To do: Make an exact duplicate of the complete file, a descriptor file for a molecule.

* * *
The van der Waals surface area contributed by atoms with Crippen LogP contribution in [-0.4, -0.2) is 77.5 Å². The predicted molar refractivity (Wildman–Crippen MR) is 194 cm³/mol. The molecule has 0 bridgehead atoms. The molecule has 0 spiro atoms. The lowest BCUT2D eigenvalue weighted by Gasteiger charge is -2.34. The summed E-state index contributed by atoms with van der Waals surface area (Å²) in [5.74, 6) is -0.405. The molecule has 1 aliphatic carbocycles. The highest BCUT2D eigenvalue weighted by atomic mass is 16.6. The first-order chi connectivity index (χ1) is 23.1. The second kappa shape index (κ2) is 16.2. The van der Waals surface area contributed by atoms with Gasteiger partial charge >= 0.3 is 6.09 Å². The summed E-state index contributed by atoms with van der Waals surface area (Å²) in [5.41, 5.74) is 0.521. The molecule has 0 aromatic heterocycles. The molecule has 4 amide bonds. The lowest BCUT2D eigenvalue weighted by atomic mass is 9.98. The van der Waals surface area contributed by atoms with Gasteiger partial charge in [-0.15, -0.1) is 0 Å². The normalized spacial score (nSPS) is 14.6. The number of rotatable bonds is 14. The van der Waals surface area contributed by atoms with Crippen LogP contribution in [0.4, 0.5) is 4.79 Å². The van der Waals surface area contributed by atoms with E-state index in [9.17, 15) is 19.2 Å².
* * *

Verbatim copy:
The van der Waals surface area contributed by atoms with Crippen LogP contribution in [-0.4, -0.2) is 77.5 Å². The predicted molar refractivity (Wildman–Crippen MR) is 194 cm³/mol. The molecule has 0 bridgehead atoms. The molecule has 0 spiro atoms. The lowest BCUT2D eigenvalue weighted by Gasteiger charge is -2.34. The summed E-state index contributed by atoms with van der Waals surface area (Å²) in [5.74, 6) is -0.405. The molecule has 1 aliphatic carbocycles. The highest BCUT2D eigenvalue weighted by atomic mass is 16.6. The first-order chi connectivity index (χ1) is 23.1. The second kappa shape index (κ2) is 16.2. The van der Waals surface area contributed by atoms with Gasteiger partial charge >= 0.3 is 6.09 Å². The summed E-state index contributed by atoms with van der Waals surface area (Å²) in [5.41, 5.74) is 0.521. The molecule has 0 aromatic heterocycles. The molecule has 4 amide bonds. The lowest BCUT2D eigenvalue weighted by atomic mass is 9.98. The van der Waals surface area contributed by atoms with Gasteiger partial charge in [-0.15, -0.1) is 0 Å². The normalized spacial score (nSPS) is 14.6. The number of rotatable bonds is 14. The van der Waals surface area contributed by atoms with Crippen LogP contribution in [0.4, 0.5) is 4.79 Å². The van der Waals surface area contributed by atoms with E-state index in [9.17, 15) is 19.2 Å².